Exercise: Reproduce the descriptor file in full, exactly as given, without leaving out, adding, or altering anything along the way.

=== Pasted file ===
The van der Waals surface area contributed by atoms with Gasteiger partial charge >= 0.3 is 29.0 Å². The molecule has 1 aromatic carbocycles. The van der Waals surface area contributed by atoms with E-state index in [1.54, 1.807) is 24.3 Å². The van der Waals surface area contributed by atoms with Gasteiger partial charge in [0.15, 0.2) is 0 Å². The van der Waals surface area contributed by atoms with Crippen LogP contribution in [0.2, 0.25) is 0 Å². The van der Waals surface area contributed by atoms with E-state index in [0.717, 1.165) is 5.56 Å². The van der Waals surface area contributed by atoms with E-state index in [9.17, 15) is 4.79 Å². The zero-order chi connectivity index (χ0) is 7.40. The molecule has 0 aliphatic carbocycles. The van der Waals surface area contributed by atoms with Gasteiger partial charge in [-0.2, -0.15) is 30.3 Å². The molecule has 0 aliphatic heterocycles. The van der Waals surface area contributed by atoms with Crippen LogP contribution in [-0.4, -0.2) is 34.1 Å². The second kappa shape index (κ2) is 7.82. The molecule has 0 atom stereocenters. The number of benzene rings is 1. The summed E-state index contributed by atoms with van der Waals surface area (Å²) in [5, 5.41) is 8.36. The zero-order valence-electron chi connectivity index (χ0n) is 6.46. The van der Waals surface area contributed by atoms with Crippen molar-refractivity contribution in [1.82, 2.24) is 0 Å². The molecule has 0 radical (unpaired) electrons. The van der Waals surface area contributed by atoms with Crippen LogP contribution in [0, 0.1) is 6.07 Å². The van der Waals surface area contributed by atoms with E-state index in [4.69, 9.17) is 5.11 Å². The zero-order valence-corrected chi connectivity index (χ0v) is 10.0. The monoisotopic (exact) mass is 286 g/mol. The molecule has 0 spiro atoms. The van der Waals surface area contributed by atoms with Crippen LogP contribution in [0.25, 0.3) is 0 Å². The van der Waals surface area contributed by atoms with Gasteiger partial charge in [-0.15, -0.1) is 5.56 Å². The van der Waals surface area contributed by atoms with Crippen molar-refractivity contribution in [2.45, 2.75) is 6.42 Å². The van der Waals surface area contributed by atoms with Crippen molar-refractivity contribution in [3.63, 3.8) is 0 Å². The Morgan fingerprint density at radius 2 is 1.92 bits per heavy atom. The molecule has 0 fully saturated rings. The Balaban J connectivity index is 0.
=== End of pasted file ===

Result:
The van der Waals surface area contributed by atoms with Gasteiger partial charge >= 0.3 is 29.0 Å². The molecule has 1 aromatic carbocycles. The van der Waals surface area contributed by atoms with E-state index in [1.54, 1.807) is 24.3 Å². The van der Waals surface area contributed by atoms with Gasteiger partial charge in [0.15, 0.2) is 0 Å². The van der Waals surface area contributed by atoms with Crippen LogP contribution in [0.2, 0.25) is 0 Å². The van der Waals surface area contributed by atoms with E-state index in [0.717, 1.165) is 5.56 Å². The van der Waals surface area contributed by atoms with E-state index in [9.17, 15) is 4.79 Å². The zero-order chi connectivity index (χ0) is 7.40. The molecule has 0 aliphatic carbocycles. The van der Waals surface area contributed by atoms with Gasteiger partial charge in [-0.2, -0.15) is 30.3 Å². The molecule has 0 aliphatic heterocycles. The van der Waals surface area contributed by atoms with Crippen LogP contribution in [-0.4, -0.2) is 34.1 Å². The second kappa shape index (κ2) is 7.82. The molecule has 0 atom stereocenters. The number of benzene rings is 1. The summed E-state index contributed by atoms with van der Waals surface area (Å²) in [5, 5.41) is 8.36. The zero-order valence-electron chi connectivity index (χ0n) is 6.46. The van der Waals surface area contributed by atoms with Crippen molar-refractivity contribution in [1.82, 2.24) is 0 Å². The molecule has 0 radical (unpaired) electrons. The van der Waals surface area contributed by atoms with Crippen LogP contribution in [0, 0.1) is 6.07 Å². The van der Waals surface area contributed by atoms with E-state index in [4.69, 9.17) is 5.11 Å². The zero-order valence-corrected chi connectivity index (χ0v) is 10.0. The monoisotopic (exact) mass is 286 g/mol. The molecule has 0 spiro atoms. The van der Waals surface area contributed by atoms with Crippen LogP contribution in [0.25, 0.3) is 0 Å². The van der Waals surface area contributed by atoms with Gasteiger partial charge in [-0.15, -0.1) is 5.56 Å². The van der Waals surface area contributed by atoms with Crippen molar-refractivity contribution in [2.45, 2.75) is 6.42 Å². The van der Waals surface area contributed by atoms with Crippen molar-refractivity contribution in [3.63, 3.8) is 0 Å². The Morgan fingerprint density at radius 2 is 1.92 bits per heavy atom. The molecule has 0 fully saturated rings. The Balaban J connectivity index is 0.